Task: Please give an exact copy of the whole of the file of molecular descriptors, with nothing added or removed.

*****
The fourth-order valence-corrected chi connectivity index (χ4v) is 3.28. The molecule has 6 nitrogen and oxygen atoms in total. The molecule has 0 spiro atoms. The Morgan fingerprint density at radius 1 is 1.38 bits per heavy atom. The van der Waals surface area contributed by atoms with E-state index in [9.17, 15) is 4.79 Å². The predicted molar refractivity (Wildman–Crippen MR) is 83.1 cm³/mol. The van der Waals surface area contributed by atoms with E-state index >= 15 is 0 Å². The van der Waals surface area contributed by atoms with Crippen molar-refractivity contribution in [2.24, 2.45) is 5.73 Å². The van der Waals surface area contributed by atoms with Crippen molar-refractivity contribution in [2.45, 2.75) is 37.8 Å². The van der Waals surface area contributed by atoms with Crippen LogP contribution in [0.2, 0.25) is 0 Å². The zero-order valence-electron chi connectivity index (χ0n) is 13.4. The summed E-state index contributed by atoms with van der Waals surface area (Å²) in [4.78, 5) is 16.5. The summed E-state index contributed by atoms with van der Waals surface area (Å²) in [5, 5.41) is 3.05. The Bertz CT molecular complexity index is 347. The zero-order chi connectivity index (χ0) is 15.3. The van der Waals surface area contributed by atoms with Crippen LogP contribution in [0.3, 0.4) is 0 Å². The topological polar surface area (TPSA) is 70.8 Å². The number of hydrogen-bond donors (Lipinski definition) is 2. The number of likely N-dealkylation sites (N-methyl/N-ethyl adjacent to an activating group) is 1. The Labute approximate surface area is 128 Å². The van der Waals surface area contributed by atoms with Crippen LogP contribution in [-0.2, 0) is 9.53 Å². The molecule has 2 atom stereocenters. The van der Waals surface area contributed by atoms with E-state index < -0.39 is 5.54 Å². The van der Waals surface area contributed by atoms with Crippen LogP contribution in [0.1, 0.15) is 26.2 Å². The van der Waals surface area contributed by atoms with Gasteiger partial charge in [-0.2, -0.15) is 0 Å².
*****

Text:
The fourth-order valence-corrected chi connectivity index (χ4v) is 3.28. The molecule has 6 nitrogen and oxygen atoms in total. The molecule has 0 spiro atoms. The Morgan fingerprint density at radius 1 is 1.38 bits per heavy atom. The van der Waals surface area contributed by atoms with E-state index in [9.17, 15) is 4.79 Å². The predicted molar refractivity (Wildman–Crippen MR) is 83.1 cm³/mol. The van der Waals surface area contributed by atoms with E-state index >= 15 is 0 Å². The van der Waals surface area contributed by atoms with Crippen molar-refractivity contribution in [2.24, 2.45) is 5.73 Å². The van der Waals surface area contributed by atoms with Crippen molar-refractivity contribution in [2.45, 2.75) is 37.8 Å². The van der Waals surface area contributed by atoms with Crippen LogP contribution in [0.2, 0.25) is 0 Å². The zero-order valence-electron chi connectivity index (χ0n) is 13.4. The summed E-state index contributed by atoms with van der Waals surface area (Å²) in [4.78, 5) is 16.5. The summed E-state index contributed by atoms with van der Waals surface area (Å²) in [5, 5.41) is 3.05. The Bertz CT molecular complexity index is 347. The zero-order chi connectivity index (χ0) is 15.3. The van der Waals surface area contributed by atoms with Crippen LogP contribution in [0.3, 0.4) is 0 Å². The topological polar surface area (TPSA) is 70.8 Å². The number of hydrogen-bond donors (Lipinski definition) is 2. The number of likely N-dealkylation sites (N-methyl/N-ethyl adjacent to an activating group) is 1. The Labute approximate surface area is 128 Å². The van der Waals surface area contributed by atoms with Crippen LogP contribution in [-0.2, 0) is 9.53 Å². The molecule has 2 atom stereocenters. The van der Waals surface area contributed by atoms with E-state index < -0.39 is 5.54 Å². The van der Waals surface area contributed by atoms with Crippen LogP contribution in [0.1, 0.15) is 26.2 Å². The van der Waals surface area contributed by atoms with Gasteiger partial charge in [-0.2, -0.15) is 0 Å².